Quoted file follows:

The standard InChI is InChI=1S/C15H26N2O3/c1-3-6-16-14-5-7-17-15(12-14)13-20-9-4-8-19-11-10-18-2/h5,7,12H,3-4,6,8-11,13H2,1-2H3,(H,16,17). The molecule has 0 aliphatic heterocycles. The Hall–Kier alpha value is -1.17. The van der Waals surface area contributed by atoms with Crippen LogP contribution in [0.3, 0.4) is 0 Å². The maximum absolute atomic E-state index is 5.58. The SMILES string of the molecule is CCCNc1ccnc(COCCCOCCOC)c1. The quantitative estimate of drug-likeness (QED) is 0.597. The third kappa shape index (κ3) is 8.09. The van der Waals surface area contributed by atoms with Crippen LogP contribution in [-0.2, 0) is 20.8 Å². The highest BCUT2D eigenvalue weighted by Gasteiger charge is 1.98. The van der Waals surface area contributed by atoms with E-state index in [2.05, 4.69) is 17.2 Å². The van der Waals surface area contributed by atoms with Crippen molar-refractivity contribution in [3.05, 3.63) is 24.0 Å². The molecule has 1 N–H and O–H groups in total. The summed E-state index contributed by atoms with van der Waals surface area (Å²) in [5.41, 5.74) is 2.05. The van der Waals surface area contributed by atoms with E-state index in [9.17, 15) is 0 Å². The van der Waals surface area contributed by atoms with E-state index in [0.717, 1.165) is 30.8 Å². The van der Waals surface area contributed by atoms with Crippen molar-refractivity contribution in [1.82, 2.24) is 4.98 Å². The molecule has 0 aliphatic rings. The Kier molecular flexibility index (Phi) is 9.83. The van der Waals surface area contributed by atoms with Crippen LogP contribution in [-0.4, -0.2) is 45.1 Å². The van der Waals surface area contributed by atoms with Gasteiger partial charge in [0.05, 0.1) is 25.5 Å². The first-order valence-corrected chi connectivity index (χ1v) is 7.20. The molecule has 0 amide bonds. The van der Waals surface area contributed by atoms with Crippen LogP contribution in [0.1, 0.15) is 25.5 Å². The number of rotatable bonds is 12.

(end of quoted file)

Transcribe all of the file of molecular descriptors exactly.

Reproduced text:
The standard InChI is InChI=1S/C15H26N2O3/c1-3-6-16-14-5-7-17-15(12-14)13-20-9-4-8-19-11-10-18-2/h5,7,12H,3-4,6,8-11,13H2,1-2H3,(H,16,17). The molecule has 0 aliphatic heterocycles. The Hall–Kier alpha value is -1.17. The van der Waals surface area contributed by atoms with Crippen LogP contribution in [0.3, 0.4) is 0 Å². The maximum absolute atomic E-state index is 5.58. The SMILES string of the molecule is CCCNc1ccnc(COCCCOCCOC)c1. The quantitative estimate of drug-likeness (QED) is 0.597. The third kappa shape index (κ3) is 8.09. The van der Waals surface area contributed by atoms with Crippen LogP contribution in [-0.2, 0) is 20.8 Å². The highest BCUT2D eigenvalue weighted by Gasteiger charge is 1.98. The van der Waals surface area contributed by atoms with E-state index in [2.05, 4.69) is 17.2 Å². The van der Waals surface area contributed by atoms with Crippen molar-refractivity contribution in [3.05, 3.63) is 24.0 Å². The molecule has 1 N–H and O–H groups in total. The summed E-state index contributed by atoms with van der Waals surface area (Å²) in [5.41, 5.74) is 2.05. The van der Waals surface area contributed by atoms with E-state index in [9.17, 15) is 0 Å². The van der Waals surface area contributed by atoms with E-state index in [0.717, 1.165) is 30.8 Å². The van der Waals surface area contributed by atoms with Crippen molar-refractivity contribution in [1.82, 2.24) is 4.98 Å². The molecule has 0 aliphatic rings. The Kier molecular flexibility index (Phi) is 9.83. The van der Waals surface area contributed by atoms with Crippen LogP contribution in [-0.4, -0.2) is 45.1 Å². The van der Waals surface area contributed by atoms with Gasteiger partial charge in [0.05, 0.1) is 25.5 Å². The first-order valence-corrected chi connectivity index (χ1v) is 7.20. The molecule has 0 amide bonds. The van der Waals surface area contributed by atoms with Crippen LogP contribution in [0.1, 0.15) is 25.5 Å². The number of rotatable bonds is 12.